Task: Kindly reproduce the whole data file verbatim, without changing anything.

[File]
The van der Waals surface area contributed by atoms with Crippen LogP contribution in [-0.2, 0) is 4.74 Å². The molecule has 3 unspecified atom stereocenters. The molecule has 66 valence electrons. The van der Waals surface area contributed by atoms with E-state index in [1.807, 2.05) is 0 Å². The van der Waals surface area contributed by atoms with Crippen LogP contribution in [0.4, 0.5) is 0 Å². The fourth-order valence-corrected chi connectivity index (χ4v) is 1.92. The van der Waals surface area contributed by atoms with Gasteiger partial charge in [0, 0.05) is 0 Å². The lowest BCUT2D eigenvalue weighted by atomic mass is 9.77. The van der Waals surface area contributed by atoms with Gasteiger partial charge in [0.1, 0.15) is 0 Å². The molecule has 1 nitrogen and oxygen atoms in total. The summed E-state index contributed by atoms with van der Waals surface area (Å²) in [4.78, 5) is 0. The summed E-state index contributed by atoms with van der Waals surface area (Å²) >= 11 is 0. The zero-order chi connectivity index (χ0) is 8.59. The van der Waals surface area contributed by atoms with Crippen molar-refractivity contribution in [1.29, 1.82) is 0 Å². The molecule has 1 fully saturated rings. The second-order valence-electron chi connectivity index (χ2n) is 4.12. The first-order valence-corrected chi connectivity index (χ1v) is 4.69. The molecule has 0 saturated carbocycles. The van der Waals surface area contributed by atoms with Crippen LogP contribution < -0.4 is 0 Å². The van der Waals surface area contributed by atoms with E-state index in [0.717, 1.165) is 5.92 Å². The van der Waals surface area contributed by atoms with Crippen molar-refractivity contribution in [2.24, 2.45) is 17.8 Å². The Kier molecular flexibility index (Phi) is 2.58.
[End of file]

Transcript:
The van der Waals surface area contributed by atoms with Crippen LogP contribution in [-0.2, 0) is 4.74 Å². The molecule has 3 unspecified atom stereocenters. The molecule has 66 valence electrons. The van der Waals surface area contributed by atoms with E-state index in [1.807, 2.05) is 0 Å². The van der Waals surface area contributed by atoms with Crippen LogP contribution in [0.4, 0.5) is 0 Å². The fourth-order valence-corrected chi connectivity index (χ4v) is 1.92. The van der Waals surface area contributed by atoms with Gasteiger partial charge in [0, 0.05) is 0 Å². The lowest BCUT2D eigenvalue weighted by atomic mass is 9.77. The van der Waals surface area contributed by atoms with Gasteiger partial charge in [0.1, 0.15) is 0 Å². The molecule has 1 nitrogen and oxygen atoms in total. The summed E-state index contributed by atoms with van der Waals surface area (Å²) in [4.78, 5) is 0. The summed E-state index contributed by atoms with van der Waals surface area (Å²) >= 11 is 0. The zero-order chi connectivity index (χ0) is 8.59. The van der Waals surface area contributed by atoms with Crippen molar-refractivity contribution in [1.29, 1.82) is 0 Å². The molecule has 1 fully saturated rings. The second-order valence-electron chi connectivity index (χ2n) is 4.12. The first-order valence-corrected chi connectivity index (χ1v) is 4.69. The molecule has 0 saturated carbocycles. The van der Waals surface area contributed by atoms with Crippen LogP contribution < -0.4 is 0 Å². The van der Waals surface area contributed by atoms with E-state index in [0.717, 1.165) is 5.92 Å². The van der Waals surface area contributed by atoms with Crippen molar-refractivity contribution in [2.24, 2.45) is 17.8 Å². The Kier molecular flexibility index (Phi) is 2.58.